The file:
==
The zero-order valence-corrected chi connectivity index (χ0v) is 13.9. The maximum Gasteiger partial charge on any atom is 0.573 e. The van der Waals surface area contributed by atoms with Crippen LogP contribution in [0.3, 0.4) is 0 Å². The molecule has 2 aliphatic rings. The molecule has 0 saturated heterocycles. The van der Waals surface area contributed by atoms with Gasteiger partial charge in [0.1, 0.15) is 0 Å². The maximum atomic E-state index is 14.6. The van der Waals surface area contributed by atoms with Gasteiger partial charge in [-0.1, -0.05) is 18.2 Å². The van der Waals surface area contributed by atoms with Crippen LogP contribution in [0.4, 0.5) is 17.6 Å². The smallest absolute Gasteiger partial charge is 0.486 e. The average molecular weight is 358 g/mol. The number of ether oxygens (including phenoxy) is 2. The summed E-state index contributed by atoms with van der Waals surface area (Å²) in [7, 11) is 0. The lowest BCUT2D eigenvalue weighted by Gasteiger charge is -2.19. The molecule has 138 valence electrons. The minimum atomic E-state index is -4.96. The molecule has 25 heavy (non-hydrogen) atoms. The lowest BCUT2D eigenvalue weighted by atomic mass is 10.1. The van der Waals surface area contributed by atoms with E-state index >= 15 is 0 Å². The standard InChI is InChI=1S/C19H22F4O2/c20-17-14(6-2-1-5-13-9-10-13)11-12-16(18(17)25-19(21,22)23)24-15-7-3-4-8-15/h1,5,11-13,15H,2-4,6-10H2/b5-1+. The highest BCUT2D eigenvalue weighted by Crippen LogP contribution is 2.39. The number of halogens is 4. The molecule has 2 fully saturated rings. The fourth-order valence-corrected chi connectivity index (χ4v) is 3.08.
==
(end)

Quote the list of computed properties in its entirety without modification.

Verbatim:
The zero-order valence-corrected chi connectivity index (χ0v) is 13.9. The maximum Gasteiger partial charge on any atom is 0.573 e. The van der Waals surface area contributed by atoms with Crippen LogP contribution in [0.3, 0.4) is 0 Å². The molecule has 2 aliphatic rings. The molecule has 0 saturated heterocycles. The van der Waals surface area contributed by atoms with Gasteiger partial charge in [0.1, 0.15) is 0 Å². The maximum atomic E-state index is 14.6. The van der Waals surface area contributed by atoms with Gasteiger partial charge in [-0.1, -0.05) is 18.2 Å². The van der Waals surface area contributed by atoms with Crippen LogP contribution in [0.4, 0.5) is 17.6 Å². The smallest absolute Gasteiger partial charge is 0.486 e. The average molecular weight is 358 g/mol. The number of ether oxygens (including phenoxy) is 2. The summed E-state index contributed by atoms with van der Waals surface area (Å²) in [7, 11) is 0. The lowest BCUT2D eigenvalue weighted by Gasteiger charge is -2.19. The molecule has 138 valence electrons. The minimum atomic E-state index is -4.96. The molecule has 25 heavy (non-hydrogen) atoms. The lowest BCUT2D eigenvalue weighted by atomic mass is 10.1. The van der Waals surface area contributed by atoms with E-state index >= 15 is 0 Å². The standard InChI is InChI=1S/C19H22F4O2/c20-17-14(6-2-1-5-13-9-10-13)11-12-16(18(17)25-19(21,22)23)24-15-7-3-4-8-15/h1,5,11-13,15H,2-4,6-10H2/b5-1+. The highest BCUT2D eigenvalue weighted by Crippen LogP contribution is 2.39. The number of halogens is 4. The molecule has 2 fully saturated rings. The fourth-order valence-corrected chi connectivity index (χ4v) is 3.08.